In blog one, two, and three of this series we discussed the process to obtain complex rehab technology (CRT) by reviewing the importance of preparing for your evaluation, knowing the team members and their roles, as well as the funding process. In this last blog post we will explore the final stages of the process to acquire new equipment.
Returning to OT/PT for fitting and training
To achieve the best outcomes, it is important to have your entire team present when you receive your new mobility device. This includes your therapist, who will ensure the prescribed equipment fits and functions as intended. The equipment provider is another crucial aspect of this process, and their role is to assist with any necessary equipment adjustments.
The fitting of your mobility device is a great opportunity for the team to provide you with education and skill training regarding how to use the equipment effectively. For consumers using manual wheelchairs, this may include training regarding managing wheelchair supports during transfers, as well as how to fold your chair for transport. If your mobility device is a power wheelchair, your team can assess if programming changes are required to ensure you can maneuver safely in your environment. This includes tight spaces in your home as well as outdoor use such as vehicle entry.
Regardless of the type of mobility device your team should address techniques and strategies regarding pressure management as related to the prescribed device. This is critical to reduce your risk for developing a pressure injury.
It is important to verify that all the prescribed elements of the mobility device have been dispensed and that there are no back-ordered parts. If you are still waiting for a particular component, do not hesitate to ask the provider for an estimated delivery date. In case you are in a clinical environment and unable to take the equipment home on the same day as your fitting appointment, the equipment provider should plan to deliver it to you promptly.
Maintenance, repairs, and follow-up
After receiving your new equipment, it is crucial to know how to properly maintain it. If you experience any issues related to your skin, posture, comfort, or ability to function at home, it is advisable to schedule a follow-up appointment with your clinician. The clinician can address your concerns and provide additional guidance.
Should you encounter any problems with the equipment itself, such abnormal noises, cushion material malfunction, poor tracking, or rips/tears in fabric, it is recommended to contact your equipment provider for assistance. Before the provider leaves at the end of the appointment it is crucial you obtain the proper contact information for the service department, so it is easy to contact them in the event of an issue.
A power wheelchair also displays “error codes” intermittently. These features work much like the “check engine” light on your car. If you notice these codes pop up, write them down and contact your equipment provider. Permobil power wheelchairs have a “Connect” feature that allows the service provider to be able to log into your power wheelchair remotely – with your consent – to be able to help remotely. This is a great feature that can help your provider assess the issue quickly and hopefully be able to bring you the necessary parts as quickly as possible. This can be especially useful for persons living in rural areas.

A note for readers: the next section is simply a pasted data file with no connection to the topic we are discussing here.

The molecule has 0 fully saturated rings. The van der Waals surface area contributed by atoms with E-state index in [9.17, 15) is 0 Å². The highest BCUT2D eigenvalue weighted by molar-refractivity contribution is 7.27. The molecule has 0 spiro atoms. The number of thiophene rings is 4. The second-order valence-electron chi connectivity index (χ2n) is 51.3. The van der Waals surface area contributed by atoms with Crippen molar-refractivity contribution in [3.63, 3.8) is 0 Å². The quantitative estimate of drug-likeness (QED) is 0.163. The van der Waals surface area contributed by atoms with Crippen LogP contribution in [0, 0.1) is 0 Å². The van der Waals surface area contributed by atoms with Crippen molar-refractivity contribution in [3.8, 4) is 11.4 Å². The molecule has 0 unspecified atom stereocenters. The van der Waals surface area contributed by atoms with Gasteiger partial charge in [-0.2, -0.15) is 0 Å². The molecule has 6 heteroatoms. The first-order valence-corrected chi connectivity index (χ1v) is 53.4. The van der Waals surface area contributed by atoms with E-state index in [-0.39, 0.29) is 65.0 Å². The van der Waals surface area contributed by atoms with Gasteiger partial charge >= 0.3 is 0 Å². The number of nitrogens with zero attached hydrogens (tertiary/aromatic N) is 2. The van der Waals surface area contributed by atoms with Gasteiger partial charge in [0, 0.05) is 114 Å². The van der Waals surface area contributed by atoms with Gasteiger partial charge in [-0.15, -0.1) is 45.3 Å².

To ensure that your needs are being met, your clinician or equipment provider may utilize outcome measures, such as taking pictures, surveys, indoor or outdoor mobility assessments, etc. to evaluate your satisfaction with the equipment and show that the recommended equipment is meeting your needs as predicted.
We hope this blog series has been informative and helpful to make informed decisions throughout the entire process of getting new equipment.
Do you have more questions on wheelchair seating and mobility equipment? Check out our digital version of the Wheelchair Handbook.
Catherine Sweeney, PT, ATP/SMS
Regional Clinical Education Manager
Catherine Sweeney, PT, ATP/SMS joined Permobil as Regional Clinical Education Manager in 2019. Prior to this, she spent the bulk of her career at Providence Portland Medical Center, where she co-founded the outpatient seating clinic program in 2004. As lead seating specialist, Catherine worked to expand access to wheeled mobility services through staff education in OP satellite clinics, home health, and outlying Providence hospitals.
Catherine served as the RESNA PT SIG co-chair, and is co-founder of the Northwest Assistive Technology Access Coalition with a passion for improving Oregon Medicaid recipients access to assistive technology. She has presented at both the RESNA and International Seating Symposium conferences 2021.
Stefan Morin, OT
Regional Clinical Education Manager
Stefan Morin, OT, is a registered occupational therapist who graduated from the University of Toronto in 2008 with a master’s degree in Occupational therapy. Stefan joined Permobil in July 2021 as a Regional Clinical Education Manager for the Atlantic Provinces and Quebec. From 2008 – 2012 Stefan practiced at the Lyndhurst Centre Brain and Spinal Cord Rehabilitation Program, located in Toronto, Canada working both as an inpatient OT as well as in the outpatient Seating Clinic providing complex seating and mobility solutions for a variety of clientele. In 2013 Stefan moved to Moncton, New Brunswick Canada and worked in the community, providing complex seating and mobility solutions, home modification solutions, as well as working with veterans with mental health and addictions issues.